I can’t claim to have any authentic Asian cuisine at my house, but I do like cabbage and scallions. Here is a quick salad featuring both.
Peel and dice six large carrots and put them in a bowl. Add a rinsed and shredded red cabbage, six diced scallions, one large head of watercress greens (cut into one-inch lengths), and a bunch of cilantro (cut even smaller).
Mix the dressing: one jar of Delouis mayo (imported from France, available on Amazon; expensive, but totally worth it, and SOY-FREE!!), one tablespoon of lime juice, one tablespoon of superfine sugar(you might have it around for making drinks), a shake of dried garlic, a shake of salt, a big shake of cayenne pepper, and a bit of olive oil to make it more runny. Use a whisk until it’s at the proper consistency, and serve it on the side of your awesome salad.
My not-quite-six-year-old daughter made up the name. I can’t explain it. You will like this dish, though!
To make the chicky-pum-pum:
Cut one pound of chicken breasts into tiny pieces (smaller than bite-sized — you’re going to use these to stuff the dumplings, so make them about one centimeter by one centimeter by one centimeter) and toss them into a skillet with sesame oil over medium heat. As you add the chicken, keep scraping / stirring with a fork. When the chicken is completely cooked, add a nice shake of tamari. Then shred some carrots into the skillet with a vegetable peeler. Shake ginger, minced onion, salt, and pepper over the whole thing, and stir it all together until it’s well mixed. Turn off the heat and cover the skillet to keep it all warm while you make the wrappers.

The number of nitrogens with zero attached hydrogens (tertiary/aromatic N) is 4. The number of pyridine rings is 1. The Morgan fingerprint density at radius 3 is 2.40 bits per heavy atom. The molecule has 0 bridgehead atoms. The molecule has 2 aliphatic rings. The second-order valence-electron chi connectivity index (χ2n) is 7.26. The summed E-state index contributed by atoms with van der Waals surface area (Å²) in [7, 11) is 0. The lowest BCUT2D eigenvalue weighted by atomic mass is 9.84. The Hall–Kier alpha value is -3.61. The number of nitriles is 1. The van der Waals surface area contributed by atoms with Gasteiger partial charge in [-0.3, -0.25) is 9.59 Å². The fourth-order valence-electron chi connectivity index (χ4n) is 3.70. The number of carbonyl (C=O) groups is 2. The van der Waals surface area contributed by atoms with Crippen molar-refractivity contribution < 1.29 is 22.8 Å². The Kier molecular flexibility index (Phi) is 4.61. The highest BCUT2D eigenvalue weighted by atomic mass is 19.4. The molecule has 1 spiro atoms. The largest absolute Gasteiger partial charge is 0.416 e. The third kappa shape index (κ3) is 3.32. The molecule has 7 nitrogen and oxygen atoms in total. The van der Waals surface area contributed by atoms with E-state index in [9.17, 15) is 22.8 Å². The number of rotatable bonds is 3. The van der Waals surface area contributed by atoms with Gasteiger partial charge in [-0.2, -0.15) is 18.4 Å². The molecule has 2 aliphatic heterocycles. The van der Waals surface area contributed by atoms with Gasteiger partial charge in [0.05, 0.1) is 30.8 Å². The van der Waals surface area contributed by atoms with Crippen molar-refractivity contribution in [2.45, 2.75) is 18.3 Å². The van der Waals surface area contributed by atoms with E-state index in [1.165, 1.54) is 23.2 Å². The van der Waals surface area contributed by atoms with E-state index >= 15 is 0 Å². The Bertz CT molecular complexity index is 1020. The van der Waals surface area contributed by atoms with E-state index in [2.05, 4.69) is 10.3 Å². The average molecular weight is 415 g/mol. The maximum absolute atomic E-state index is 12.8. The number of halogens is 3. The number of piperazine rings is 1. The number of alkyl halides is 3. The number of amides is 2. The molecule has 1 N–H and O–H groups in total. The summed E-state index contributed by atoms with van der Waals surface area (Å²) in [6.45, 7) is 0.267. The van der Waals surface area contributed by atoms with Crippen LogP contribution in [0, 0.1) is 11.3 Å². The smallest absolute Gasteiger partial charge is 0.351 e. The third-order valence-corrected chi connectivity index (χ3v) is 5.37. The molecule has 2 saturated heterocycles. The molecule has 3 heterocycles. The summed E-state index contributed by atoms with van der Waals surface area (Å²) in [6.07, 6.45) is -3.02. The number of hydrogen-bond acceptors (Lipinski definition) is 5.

To make the dumplings: In a large bowl, mix one cup of gluten-free baking mix, one cup of tapioca starch, and two teaspoons of xanthan gum with a fork. Add two tablespoons of olive oil and 3/4 cup of water, and stir some more. Knead the dough with your hands until it coheres into a ball. It should not be too squishy or too wet — if it is, add a bit more flour. Pull off small handfuls of the dough, one at a time, and flatten them into pancakes. You’ll want to make them as flat as possible without tearing them. Spoon a bit of chicky-pum-pum onto each pancake, pull up the sides, and pinch the sides closed along the top and down to each end. You should be able to make 12 to 14 dumplings from your dough. Now it’s time to fry them; feel free to use the skillet in which you cooked the chicky-pum-pum. Pour enough sesame oil into the skillet to cover the bottom. Set the dumplings into the skillet — you may need to do this in two batches — and cook them over medium heat until the bottoms brown. Then add 1/2 cup of water EXTREMELY CAREFULLY (because pouring water into hot oil can cause nasty splatters, which can burn) and cover the skillet. Cook the dumplings for another five to ten minutes, at which point they will be cooked all the way through, but not burned. Use a spatula to remove them from the skillet to a paper towel-lined plate. Enjoy!
My daughter made this recipe up yesterday — well, I had to do a bit of dumpling-making research on my own — and I tried it this evening with a side of steamed broccoli. All three of us were pleasantly surprised by how well it turned out. I think I’ll let her develop the recipes from now on! 🙂
One note: when you’re cutting the chicken, it really helps to have this awesome knife (or one like it).